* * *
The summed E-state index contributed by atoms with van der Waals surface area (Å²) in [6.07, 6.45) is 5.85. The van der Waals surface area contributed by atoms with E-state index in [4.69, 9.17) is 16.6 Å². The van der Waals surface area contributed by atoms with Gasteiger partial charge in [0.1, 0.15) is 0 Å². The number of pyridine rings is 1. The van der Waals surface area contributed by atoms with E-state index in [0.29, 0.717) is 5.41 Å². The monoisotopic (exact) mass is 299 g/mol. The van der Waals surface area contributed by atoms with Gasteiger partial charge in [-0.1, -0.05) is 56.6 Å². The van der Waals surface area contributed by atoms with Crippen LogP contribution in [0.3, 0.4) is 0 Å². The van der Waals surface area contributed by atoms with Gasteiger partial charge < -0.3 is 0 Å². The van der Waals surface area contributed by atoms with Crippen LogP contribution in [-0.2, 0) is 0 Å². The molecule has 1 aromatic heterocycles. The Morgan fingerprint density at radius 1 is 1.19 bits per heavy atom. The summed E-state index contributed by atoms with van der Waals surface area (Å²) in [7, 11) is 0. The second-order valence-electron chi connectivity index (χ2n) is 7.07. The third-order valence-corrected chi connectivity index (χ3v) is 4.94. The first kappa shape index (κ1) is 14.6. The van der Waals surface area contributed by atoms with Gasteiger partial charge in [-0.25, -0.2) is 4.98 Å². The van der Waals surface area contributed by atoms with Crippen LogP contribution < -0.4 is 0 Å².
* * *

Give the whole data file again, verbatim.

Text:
The summed E-state index contributed by atoms with van der Waals surface area (Å²) in [6.07, 6.45) is 5.85. The van der Waals surface area contributed by atoms with E-state index in [4.69, 9.17) is 16.6 Å². The van der Waals surface area contributed by atoms with Gasteiger partial charge in [0.1, 0.15) is 0 Å². The number of pyridine rings is 1. The van der Waals surface area contributed by atoms with E-state index in [0.29, 0.717) is 5.41 Å². The monoisotopic (exact) mass is 299 g/mol. The van der Waals surface area contributed by atoms with Gasteiger partial charge in [-0.1, -0.05) is 56.6 Å². The van der Waals surface area contributed by atoms with Crippen LogP contribution in [0.3, 0.4) is 0 Å². The van der Waals surface area contributed by atoms with Gasteiger partial charge < -0.3 is 0 Å². The van der Waals surface area contributed by atoms with Crippen LogP contribution in [-0.2, 0) is 0 Å². The molecule has 1 aromatic heterocycles. The Morgan fingerprint density at radius 1 is 1.19 bits per heavy atom. The summed E-state index contributed by atoms with van der Waals surface area (Å²) in [7, 11) is 0. The second-order valence-electron chi connectivity index (χ2n) is 7.07. The third-order valence-corrected chi connectivity index (χ3v) is 4.94. The first kappa shape index (κ1) is 14.6. The van der Waals surface area contributed by atoms with Gasteiger partial charge in [-0.25, -0.2) is 4.98 Å². The van der Waals surface area contributed by atoms with Crippen LogP contribution < -0.4 is 0 Å².